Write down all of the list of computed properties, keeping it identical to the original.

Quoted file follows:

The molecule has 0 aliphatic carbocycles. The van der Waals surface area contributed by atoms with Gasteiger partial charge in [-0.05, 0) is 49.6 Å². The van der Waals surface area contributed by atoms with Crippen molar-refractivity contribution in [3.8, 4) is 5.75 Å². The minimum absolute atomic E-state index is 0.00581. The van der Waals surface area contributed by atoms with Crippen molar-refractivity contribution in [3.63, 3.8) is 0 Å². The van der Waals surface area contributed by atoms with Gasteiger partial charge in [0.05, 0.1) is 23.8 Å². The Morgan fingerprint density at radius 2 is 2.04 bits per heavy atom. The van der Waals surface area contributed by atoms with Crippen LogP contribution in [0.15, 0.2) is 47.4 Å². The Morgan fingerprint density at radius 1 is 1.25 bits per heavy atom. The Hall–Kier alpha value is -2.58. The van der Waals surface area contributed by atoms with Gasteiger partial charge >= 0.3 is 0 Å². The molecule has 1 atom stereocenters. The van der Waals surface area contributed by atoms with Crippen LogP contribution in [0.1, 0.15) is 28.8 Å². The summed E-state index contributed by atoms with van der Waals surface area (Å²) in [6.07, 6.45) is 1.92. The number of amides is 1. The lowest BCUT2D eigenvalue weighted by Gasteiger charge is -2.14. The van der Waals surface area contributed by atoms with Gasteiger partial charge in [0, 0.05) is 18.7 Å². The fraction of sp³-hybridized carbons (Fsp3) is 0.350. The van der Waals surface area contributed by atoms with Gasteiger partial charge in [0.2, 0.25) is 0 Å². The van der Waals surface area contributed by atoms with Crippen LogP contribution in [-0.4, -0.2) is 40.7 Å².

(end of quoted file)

The molecule has 0 aliphatic carbocycles. The van der Waals surface area contributed by atoms with Gasteiger partial charge in [-0.05, 0) is 49.6 Å². The van der Waals surface area contributed by atoms with Crippen molar-refractivity contribution in [3.8, 4) is 5.75 Å². The minimum absolute atomic E-state index is 0.00581. The van der Waals surface area contributed by atoms with Crippen molar-refractivity contribution in [3.63, 3.8) is 0 Å². The van der Waals surface area contributed by atoms with Gasteiger partial charge in [0.05, 0.1) is 23.8 Å². The Morgan fingerprint density at radius 2 is 2.04 bits per heavy atom. The van der Waals surface area contributed by atoms with Crippen LogP contribution in [0.15, 0.2) is 47.4 Å². The Morgan fingerprint density at radius 1 is 1.25 bits per heavy atom. The Hall–Kier alpha value is -2.58. The van der Waals surface area contributed by atoms with Gasteiger partial charge >= 0.3 is 0 Å². The molecule has 1 atom stereocenters. The van der Waals surface area contributed by atoms with Crippen LogP contribution in [0.1, 0.15) is 28.8 Å². The summed E-state index contributed by atoms with van der Waals surface area (Å²) in [6.07, 6.45) is 1.92. The number of amides is 1. The lowest BCUT2D eigenvalue weighted by Gasteiger charge is -2.14. The van der Waals surface area contributed by atoms with Gasteiger partial charge in [0, 0.05) is 18.7 Å². The fraction of sp³-hybridized carbons (Fsp3) is 0.350. The van der Waals surface area contributed by atoms with Gasteiger partial charge in [0.2, 0.25) is 0 Å². The van der Waals surface area contributed by atoms with Crippen LogP contribution in [-0.4, -0.2) is 40.7 Å².